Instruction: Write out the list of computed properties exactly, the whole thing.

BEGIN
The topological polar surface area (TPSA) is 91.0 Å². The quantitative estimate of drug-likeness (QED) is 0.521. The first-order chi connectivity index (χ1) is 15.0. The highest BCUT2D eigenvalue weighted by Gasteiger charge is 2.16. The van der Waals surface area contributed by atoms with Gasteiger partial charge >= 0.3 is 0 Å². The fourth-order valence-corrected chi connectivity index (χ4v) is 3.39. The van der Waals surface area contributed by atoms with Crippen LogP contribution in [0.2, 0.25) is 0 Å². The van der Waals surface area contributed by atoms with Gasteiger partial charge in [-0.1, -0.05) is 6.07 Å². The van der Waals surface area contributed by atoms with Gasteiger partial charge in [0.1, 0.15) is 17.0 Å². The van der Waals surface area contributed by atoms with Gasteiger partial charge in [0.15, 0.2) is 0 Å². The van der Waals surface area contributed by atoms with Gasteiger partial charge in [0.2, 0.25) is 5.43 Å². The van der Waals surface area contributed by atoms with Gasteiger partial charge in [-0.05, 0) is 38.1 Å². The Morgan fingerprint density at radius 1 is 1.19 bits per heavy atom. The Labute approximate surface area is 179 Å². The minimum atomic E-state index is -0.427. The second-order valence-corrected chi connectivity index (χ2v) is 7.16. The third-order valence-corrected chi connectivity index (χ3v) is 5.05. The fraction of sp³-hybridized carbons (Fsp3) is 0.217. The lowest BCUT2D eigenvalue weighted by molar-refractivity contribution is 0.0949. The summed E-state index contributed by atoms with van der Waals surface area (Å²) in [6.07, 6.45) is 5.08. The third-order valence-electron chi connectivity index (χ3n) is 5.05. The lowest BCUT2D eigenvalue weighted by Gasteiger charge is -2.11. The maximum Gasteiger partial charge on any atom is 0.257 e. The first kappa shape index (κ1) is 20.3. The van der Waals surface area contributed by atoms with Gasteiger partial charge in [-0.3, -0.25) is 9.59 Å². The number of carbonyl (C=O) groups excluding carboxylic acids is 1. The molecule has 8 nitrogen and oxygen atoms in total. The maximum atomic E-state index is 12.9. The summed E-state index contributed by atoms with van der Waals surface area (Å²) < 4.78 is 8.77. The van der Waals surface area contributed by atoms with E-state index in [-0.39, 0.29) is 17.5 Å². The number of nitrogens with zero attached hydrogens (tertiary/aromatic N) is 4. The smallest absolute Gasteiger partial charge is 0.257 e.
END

The topological polar surface area (TPSA) is 91.0 Å². The quantitative estimate of drug-likeness (QED) is 0.521. The first-order chi connectivity index (χ1) is 15.0. The highest BCUT2D eigenvalue weighted by Gasteiger charge is 2.16. The van der Waals surface area contributed by atoms with Gasteiger partial charge >= 0.3 is 0 Å². The fourth-order valence-corrected chi connectivity index (χ4v) is 3.39. The van der Waals surface area contributed by atoms with Crippen LogP contribution in [0.2, 0.25) is 0 Å². The van der Waals surface area contributed by atoms with Gasteiger partial charge in [-0.1, -0.05) is 6.07 Å². The van der Waals surface area contributed by atoms with Gasteiger partial charge in [0.1, 0.15) is 17.0 Å². The van der Waals surface area contributed by atoms with Gasteiger partial charge in [0.15, 0.2) is 0 Å². The van der Waals surface area contributed by atoms with Gasteiger partial charge in [0.2, 0.25) is 5.43 Å². The van der Waals surface area contributed by atoms with Gasteiger partial charge in [-0.05, 0) is 38.1 Å². The Morgan fingerprint density at radius 1 is 1.19 bits per heavy atom. The Labute approximate surface area is 179 Å². The minimum atomic E-state index is -0.427. The second-order valence-corrected chi connectivity index (χ2v) is 7.16. The third-order valence-corrected chi connectivity index (χ3v) is 5.05. The fraction of sp³-hybridized carbons (Fsp3) is 0.217. The lowest BCUT2D eigenvalue weighted by molar-refractivity contribution is 0.0949. The summed E-state index contributed by atoms with van der Waals surface area (Å²) in [6.07, 6.45) is 5.08. The third-order valence-electron chi connectivity index (χ3n) is 5.05. The lowest BCUT2D eigenvalue weighted by Gasteiger charge is -2.11. The maximum Gasteiger partial charge on any atom is 0.257 e. The first kappa shape index (κ1) is 20.3. The van der Waals surface area contributed by atoms with Gasteiger partial charge in [-0.3, -0.25) is 9.59 Å². The number of carbonyl (C=O) groups excluding carboxylic acids is 1. The molecule has 8 nitrogen and oxygen atoms in total. The maximum atomic E-state index is 12.9. The summed E-state index contributed by atoms with van der Waals surface area (Å²) < 4.78 is 8.77. The van der Waals surface area contributed by atoms with E-state index in [-0.39, 0.29) is 17.5 Å². The number of nitrogens with zero attached hydrogens (tertiary/aromatic N) is 4. The smallest absolute Gasteiger partial charge is 0.257 e.